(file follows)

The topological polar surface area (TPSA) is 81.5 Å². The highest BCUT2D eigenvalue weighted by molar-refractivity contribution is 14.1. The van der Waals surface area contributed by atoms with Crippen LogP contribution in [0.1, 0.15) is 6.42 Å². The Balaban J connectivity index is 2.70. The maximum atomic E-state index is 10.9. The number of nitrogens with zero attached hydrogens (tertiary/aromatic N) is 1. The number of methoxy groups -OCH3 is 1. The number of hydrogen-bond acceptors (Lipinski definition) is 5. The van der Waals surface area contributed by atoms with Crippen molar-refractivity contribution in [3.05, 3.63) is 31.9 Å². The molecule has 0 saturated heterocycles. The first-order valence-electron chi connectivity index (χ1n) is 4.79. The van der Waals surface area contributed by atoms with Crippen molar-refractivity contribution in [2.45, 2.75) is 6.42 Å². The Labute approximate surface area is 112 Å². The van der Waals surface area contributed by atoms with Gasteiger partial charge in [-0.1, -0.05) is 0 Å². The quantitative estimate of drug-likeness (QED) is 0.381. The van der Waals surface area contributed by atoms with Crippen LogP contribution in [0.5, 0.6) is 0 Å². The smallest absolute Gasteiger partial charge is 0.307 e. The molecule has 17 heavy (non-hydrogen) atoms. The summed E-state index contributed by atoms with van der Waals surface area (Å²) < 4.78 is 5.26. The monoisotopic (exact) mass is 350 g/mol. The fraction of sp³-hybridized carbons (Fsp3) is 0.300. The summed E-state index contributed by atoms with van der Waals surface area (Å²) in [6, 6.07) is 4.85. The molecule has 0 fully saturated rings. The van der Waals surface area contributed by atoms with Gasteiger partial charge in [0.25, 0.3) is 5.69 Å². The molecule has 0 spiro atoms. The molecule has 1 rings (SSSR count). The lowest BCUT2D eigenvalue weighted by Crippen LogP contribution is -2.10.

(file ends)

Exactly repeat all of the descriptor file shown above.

The topological polar surface area (TPSA) is 81.5 Å². The highest BCUT2D eigenvalue weighted by molar-refractivity contribution is 14.1. The van der Waals surface area contributed by atoms with Crippen LogP contribution in [0.1, 0.15) is 6.42 Å². The Balaban J connectivity index is 2.70. The maximum atomic E-state index is 10.9. The number of nitrogens with zero attached hydrogens (tertiary/aromatic N) is 1. The number of methoxy groups -OCH3 is 1. The number of hydrogen-bond acceptors (Lipinski definition) is 5. The van der Waals surface area contributed by atoms with Crippen molar-refractivity contribution in [3.05, 3.63) is 31.9 Å². The molecule has 0 saturated heterocycles. The first-order valence-electron chi connectivity index (χ1n) is 4.79. The van der Waals surface area contributed by atoms with Crippen molar-refractivity contribution in [2.45, 2.75) is 6.42 Å². The Labute approximate surface area is 112 Å². The van der Waals surface area contributed by atoms with Gasteiger partial charge in [-0.1, -0.05) is 0 Å². The quantitative estimate of drug-likeness (QED) is 0.381. The van der Waals surface area contributed by atoms with Crippen LogP contribution in [0.5, 0.6) is 0 Å². The smallest absolute Gasteiger partial charge is 0.307 e. The molecule has 17 heavy (non-hydrogen) atoms. The summed E-state index contributed by atoms with van der Waals surface area (Å²) < 4.78 is 5.26. The monoisotopic (exact) mass is 350 g/mol. The fraction of sp³-hybridized carbons (Fsp3) is 0.300. The summed E-state index contributed by atoms with van der Waals surface area (Å²) in [6, 6.07) is 4.85. The molecule has 0 fully saturated rings. The van der Waals surface area contributed by atoms with Gasteiger partial charge in [0.25, 0.3) is 5.69 Å². The molecule has 0 spiro atoms. The molecule has 1 rings (SSSR count). The lowest BCUT2D eigenvalue weighted by Crippen LogP contribution is -2.10.